It didn’t start too well as I missed Cian being put under
general anaesthetic (GA) and going into his radiotherapy session, as there were
traffic issues on the M4 motorway; but mum told me that Cian had woke in a
fairly good mood and spent the early morning dancing in his bed…

But how was Cian going to wake following his GA, considering
he was less than nice to me yesterday?… I needn’t had worried. Although he took his time to come round, he
woke in a good mood and appeared incredibly aware.

I know that I am biased, but I consider pre-cancer Cian to
be above average intelligence, very switched-on to his environment, witty with
a great sense of humour and mature above his years.

The disease, together with the treatments appeared to erode
all these aspects of his personality, and although we have seen glimpses of the
Cian we know, these have still been muted glimpses.

Cian started asking for food and drink and appeared chattier
than usual. He also noticed that his
lower body was covered in bubble wrap.
As well as providing stress relief while waiting for Cian to wake (as
only bubble wrap can); it also keeps him warm.
He remarked that he looked like a Mermaid and started to move his
improvised tail. Well this made us all
giggle.

Cian made it to the ward with mum in the ambulance, while I
went to Tesco to pick up rations that Cian was craving when he woke up, plus
more packs of Kool’n’Soothe.

In Tesco, I was intrigued to see that there was a brain
related charity who had set up a stall in the store. I usually walk straight passed these sort of
things, but I wanted to learn what the charity did to help. Unfortunately, the people that manned the
stall were not specialists in neurology, or anyone who had any experience in
issues of the brain. They were just
persons employed to deliver a sales pitch and encourage people to donate money.

I wanted to set up a charity that raises the profile of the
kind of tumour/cancer that Cian has, and if I thought that any larger
organisation could take up that mantle then I would be happy to donate and use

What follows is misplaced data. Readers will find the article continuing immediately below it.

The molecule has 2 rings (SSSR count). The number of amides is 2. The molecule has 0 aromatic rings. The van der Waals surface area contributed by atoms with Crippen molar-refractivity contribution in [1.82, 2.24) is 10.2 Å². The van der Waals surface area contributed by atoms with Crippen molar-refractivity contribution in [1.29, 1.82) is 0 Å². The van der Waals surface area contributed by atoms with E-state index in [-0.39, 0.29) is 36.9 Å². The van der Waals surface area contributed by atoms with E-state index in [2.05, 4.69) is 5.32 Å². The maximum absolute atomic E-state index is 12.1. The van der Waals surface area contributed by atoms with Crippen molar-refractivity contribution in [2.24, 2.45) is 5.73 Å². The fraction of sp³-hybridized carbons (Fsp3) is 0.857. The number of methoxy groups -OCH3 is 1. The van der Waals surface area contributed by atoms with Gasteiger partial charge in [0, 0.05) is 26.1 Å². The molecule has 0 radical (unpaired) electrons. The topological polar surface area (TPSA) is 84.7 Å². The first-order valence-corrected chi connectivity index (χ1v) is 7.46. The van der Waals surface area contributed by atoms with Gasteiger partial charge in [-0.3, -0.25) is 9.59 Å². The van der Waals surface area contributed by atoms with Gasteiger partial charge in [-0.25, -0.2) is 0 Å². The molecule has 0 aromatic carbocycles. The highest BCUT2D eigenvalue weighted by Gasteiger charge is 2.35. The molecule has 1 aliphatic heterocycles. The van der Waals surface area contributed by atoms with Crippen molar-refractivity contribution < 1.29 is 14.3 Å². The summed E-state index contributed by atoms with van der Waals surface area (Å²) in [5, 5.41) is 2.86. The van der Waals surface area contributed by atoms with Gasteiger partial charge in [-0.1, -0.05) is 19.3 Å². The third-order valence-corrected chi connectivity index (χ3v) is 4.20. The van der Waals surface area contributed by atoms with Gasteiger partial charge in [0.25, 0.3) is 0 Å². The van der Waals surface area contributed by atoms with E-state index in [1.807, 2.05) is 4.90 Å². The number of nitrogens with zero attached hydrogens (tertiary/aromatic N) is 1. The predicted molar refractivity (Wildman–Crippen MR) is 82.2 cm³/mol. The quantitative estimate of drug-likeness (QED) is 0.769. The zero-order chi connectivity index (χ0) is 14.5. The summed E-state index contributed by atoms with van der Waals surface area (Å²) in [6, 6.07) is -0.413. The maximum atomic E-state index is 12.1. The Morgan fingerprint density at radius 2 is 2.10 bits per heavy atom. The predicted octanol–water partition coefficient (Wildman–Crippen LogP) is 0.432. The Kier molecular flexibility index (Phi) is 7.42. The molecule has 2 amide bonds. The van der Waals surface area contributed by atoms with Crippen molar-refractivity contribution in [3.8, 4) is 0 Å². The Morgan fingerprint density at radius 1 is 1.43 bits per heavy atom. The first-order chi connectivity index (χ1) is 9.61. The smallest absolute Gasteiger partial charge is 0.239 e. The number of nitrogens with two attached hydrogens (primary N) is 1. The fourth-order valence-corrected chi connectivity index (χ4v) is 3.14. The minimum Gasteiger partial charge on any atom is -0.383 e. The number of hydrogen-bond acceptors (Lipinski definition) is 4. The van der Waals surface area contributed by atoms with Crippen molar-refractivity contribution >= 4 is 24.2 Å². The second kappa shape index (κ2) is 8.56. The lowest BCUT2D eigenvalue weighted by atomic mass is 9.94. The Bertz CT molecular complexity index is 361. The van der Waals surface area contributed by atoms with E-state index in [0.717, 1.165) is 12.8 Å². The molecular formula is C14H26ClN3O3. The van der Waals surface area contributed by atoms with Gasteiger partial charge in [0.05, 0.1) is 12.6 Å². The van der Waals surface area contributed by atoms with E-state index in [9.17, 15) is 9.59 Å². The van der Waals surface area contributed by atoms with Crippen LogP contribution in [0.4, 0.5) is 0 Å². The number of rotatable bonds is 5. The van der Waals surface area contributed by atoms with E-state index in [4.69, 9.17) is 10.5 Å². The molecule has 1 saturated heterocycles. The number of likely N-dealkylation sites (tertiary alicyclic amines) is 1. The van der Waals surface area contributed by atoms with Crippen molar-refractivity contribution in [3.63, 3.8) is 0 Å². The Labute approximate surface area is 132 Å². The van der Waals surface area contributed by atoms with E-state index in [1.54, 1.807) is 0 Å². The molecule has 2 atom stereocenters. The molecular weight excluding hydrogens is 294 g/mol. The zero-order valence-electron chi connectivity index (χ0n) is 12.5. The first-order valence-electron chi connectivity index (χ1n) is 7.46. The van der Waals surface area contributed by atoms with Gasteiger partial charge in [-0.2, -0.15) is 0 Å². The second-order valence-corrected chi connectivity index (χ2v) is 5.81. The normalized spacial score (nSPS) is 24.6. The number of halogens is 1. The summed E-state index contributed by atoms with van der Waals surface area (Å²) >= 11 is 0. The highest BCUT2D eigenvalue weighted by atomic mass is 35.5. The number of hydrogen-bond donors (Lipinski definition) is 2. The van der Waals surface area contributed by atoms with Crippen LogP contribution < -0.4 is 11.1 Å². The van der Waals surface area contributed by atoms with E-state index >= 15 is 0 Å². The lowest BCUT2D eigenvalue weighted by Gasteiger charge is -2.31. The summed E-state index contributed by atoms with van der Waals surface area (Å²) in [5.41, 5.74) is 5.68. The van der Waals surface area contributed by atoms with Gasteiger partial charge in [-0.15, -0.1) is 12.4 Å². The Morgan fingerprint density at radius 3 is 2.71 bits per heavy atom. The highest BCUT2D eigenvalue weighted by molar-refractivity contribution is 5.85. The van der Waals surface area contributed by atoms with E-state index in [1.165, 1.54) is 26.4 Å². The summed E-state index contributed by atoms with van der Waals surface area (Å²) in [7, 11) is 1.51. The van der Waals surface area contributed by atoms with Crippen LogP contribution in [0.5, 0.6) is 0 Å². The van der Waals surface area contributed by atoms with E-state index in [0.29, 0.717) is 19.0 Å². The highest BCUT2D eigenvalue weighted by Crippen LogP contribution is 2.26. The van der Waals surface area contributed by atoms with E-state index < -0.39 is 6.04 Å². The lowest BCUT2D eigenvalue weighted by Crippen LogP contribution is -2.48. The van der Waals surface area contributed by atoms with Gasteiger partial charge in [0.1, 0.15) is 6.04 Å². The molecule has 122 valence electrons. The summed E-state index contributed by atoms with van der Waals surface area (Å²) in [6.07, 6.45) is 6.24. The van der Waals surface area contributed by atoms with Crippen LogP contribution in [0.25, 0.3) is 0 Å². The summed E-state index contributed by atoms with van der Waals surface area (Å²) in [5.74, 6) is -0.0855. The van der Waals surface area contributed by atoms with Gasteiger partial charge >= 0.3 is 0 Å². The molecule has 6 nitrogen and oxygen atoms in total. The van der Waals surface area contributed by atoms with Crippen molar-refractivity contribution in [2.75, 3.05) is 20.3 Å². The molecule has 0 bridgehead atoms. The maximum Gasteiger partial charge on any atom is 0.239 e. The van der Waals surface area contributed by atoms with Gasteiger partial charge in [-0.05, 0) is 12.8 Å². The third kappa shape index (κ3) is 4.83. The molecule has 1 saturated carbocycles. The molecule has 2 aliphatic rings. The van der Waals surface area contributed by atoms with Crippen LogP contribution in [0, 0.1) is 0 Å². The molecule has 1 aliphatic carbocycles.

them as a vehicle to achieve our goals.
But I have looked at their website that has some very basic information regarding
brain tumours; and although they state that childhood brain tumours are
particularly challenging, there is no information of how they campaign or
conduct research to improve outcomes.

So while I am not saying that this charity do not carry out
work that benefits persons with brain issues; the stall nor the website gave me
the confidence that they are doing enough to help children like Cian. Therefore, I am even more committed to start
something myself.

It took me a while to get into the hospital, as the air
ambulance was landing and brings traffic to a standstill, which can cause
mayhem. But when I did get in, Cian was
comfortable and still very alert… so we were keen to make the most of it!

The news of Cian’s increase in sensation and movement in his
legs had got as far as the neurologists who visted Cian en masse to take a look
at him ‘busting his moves’. To see the
surprise and satisfaction on their faces was extremely positive.

Next up was physio time.
Anne, the physio who had taken great pleasure in informing the
neurologists of Cian’s improvement since his session a day earlier had noticed
even more strength and control in Cian and eluded to that she might try him on
his feet!

We had great fun playing games during Cian’s physio that
challenge his movement, and even games for fun…

but the highlights was Cian
able to hold himself (for a short period) while sitting, and standing (again
for a very short time). This truly is
amazing news and very encouraging.

Next up was ward favourite Jasper, who is a
magician/comedian/balloon artist that is paid by the charities (on this
occasion Latch) to attend and entertain the kids. He last visited Cian before Christmas and he
could hardly recognise Cian. We were in
a different room, Cian has lost his hair… but also Cian was more alert… and
thoroughly enjoyed Jaspers goofy capers and making Oski dance to the Reel 2
Real and Madagascar classic “I like to move it”. Cian also got a balloon sword and dog in Cian’s
favourite colour orange.

When Kimberley, our princess of the playroom kicked Jasper
off the ward, she came back to Cian to start his “Beads of Courage” journey. This is an initiative that was started in
America, but has been brought to the UK by “be child cancer aware”, a charity
that is focussed on raising awareness of childhood cancers.

This is an incredibly positive experience that allows
patients to add a bead to their string every time they undergo a different
scan, treatment or procedure; and Cian likes this very much.. the only problem
we have is that Cian has 6 weeks of beads to catch-up with, which is going to
take a number of days to achieve.

Also today:

* Cian received platelets (a compound of blood) as his levels
were starting to reach a point where they were needed.

* Daddy Case received an Indian Head Massage courtesy of Latch.

* Cian continues to be more aware as he has demonstrated that
his imagination is still active.

It really feels like today we had our baby boy back, and
long may it continue!